Fact, what is past tense ". . . made manifest . . ." and ". . . made known . . ." was "by the scriptures of the prophets" and was explicitly "according to the commandment of the everlasting God" into "all nations." Can you prove this is not the case?
    Colossians 1:23 - της ελπιδος του ευαγγελιου ου ηκουσατε του κηρυχθεντος εν παση τη κτισει τη υπο τον ουρανον ... the hope of the gospel that you (pl) heard being proclaimed in all creation under heaven.

    Col 1:23 states that the Colossians heard the gospel being proclaimed - in all creation.

    But as Rogue notes (and as I have noted on a number of occasions) the pas, pasa, pan group (all) and holos (whole) are as likely to be sweeping generalisations as they are to be literally "all" or "the whole" without exception: quite often "all" could be interpreted as "too many," without damage to the intent.
    Nice list BTW, Rogue, much more extensive than my own has been. Though you might want to add the one about all the Sanhedrin voting to have Jesus put to death (Luke's account) - it isn't til somewhat later that he lists an exception (Joseph of Arimathea).
    και εκζητησατε με και ευρησετε με οτι ζητησετε με εν ολη καρδία υμων

  9. #17
    tWebber 37818's Avatar
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    Quote Originally Posted by tabibito View Post
    Colossians 1:23 - της ελπιδος του ευαγγελιου ου ηκουσατε του κηρυχθεντος εν παση τη κτισει τη υπο τον ουρανον ... the hope of the gospel that you (pl) heard being proclaimed in all creation under heaven.

    Col 1:23 states that the Colossians heard the gospel being proclaimed - in all creation.

    But as Rogue notes (and as I have noted on a number of occasions) the pas, pasa, pan group (all) and holos (whole) are as likely to be sweeping generalisations as they are to be literally "all" or "the whole" without exception: quite often "all" could be interpreted as "too many," without damage to the intent.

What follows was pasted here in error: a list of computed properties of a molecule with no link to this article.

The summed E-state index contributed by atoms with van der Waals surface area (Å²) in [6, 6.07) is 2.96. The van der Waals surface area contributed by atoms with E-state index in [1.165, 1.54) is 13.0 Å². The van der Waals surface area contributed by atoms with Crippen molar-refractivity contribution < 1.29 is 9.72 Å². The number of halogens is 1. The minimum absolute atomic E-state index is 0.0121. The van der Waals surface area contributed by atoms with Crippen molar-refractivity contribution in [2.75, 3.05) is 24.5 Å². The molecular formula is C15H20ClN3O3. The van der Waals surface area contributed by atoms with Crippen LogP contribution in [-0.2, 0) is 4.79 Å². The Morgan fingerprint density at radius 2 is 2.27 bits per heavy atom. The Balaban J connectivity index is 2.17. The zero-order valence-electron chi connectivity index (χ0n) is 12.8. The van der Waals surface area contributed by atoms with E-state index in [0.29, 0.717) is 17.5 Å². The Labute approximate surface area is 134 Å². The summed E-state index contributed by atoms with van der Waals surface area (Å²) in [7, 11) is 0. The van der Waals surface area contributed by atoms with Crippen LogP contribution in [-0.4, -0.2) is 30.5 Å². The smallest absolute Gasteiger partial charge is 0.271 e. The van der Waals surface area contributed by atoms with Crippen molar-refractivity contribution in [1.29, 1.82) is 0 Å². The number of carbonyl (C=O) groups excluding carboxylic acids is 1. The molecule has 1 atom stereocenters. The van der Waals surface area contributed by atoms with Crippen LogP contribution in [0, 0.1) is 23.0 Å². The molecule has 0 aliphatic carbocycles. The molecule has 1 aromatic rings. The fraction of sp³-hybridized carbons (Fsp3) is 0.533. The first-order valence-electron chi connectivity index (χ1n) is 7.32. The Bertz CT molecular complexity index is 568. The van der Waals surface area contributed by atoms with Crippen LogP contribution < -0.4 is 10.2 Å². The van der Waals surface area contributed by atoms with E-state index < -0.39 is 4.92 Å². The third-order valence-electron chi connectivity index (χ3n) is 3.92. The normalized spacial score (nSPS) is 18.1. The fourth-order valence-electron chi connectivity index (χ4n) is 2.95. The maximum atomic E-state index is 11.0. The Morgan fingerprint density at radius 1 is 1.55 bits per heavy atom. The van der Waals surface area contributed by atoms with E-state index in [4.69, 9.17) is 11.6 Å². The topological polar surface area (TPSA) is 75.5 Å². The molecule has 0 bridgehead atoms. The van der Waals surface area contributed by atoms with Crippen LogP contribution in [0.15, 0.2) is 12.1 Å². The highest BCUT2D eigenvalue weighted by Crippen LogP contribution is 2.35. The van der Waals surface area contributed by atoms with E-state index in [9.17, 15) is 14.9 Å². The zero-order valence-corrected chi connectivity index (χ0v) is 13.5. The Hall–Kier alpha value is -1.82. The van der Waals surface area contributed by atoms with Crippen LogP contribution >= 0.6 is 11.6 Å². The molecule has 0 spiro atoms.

Nice list BTW, Rogue, much more extensive than my own has been. Though you might want to add the one about all the Sanhedrin voting to have Jesus put to death (Luke's account) - it isn't til somewhat later that he lists an exception (Joseph of Arimathea).
    I already addressed this text.
    Quote Originally Posted by 37818 View Post
    Colossians 1:6, . . 23, ". . . Which is come unto you, as [it is] in all the world; and bringeth forth fruit, as [it doth] also in you, since the day ye heard [of it], and knew the grace of God in truth: . . . _ . . . If ye continue in the faith grounded and settled, and be not moved away from the hope of the gospel, which ye have heard, [and] which was preached to every creature [. . . παση τη κτισει . . .] which is under heaven; whereof I Paul am made a minister; . . ." Echoing obediance to the command in Mark 16:15, ". . . παση τη κτισει . . . ."
    The Apostle Paul qualified his doing this, saying, ". . . whereof I Paul am made a minister; . . ."
    . . . the Gospel of Christ, for it is [the] power of God to salvation to every [one] believing, . . . -- Romans 1:16.

    . . . that Christ died for our sins according to the scriptures; And that he was buried, and that he rose again the third day according to the scriptures: . . . -- 1 Corinthians 15:3, 4.

    Whosoever believeth that Jesus is the Christ is born of God: . . . -- 1 John 5:1.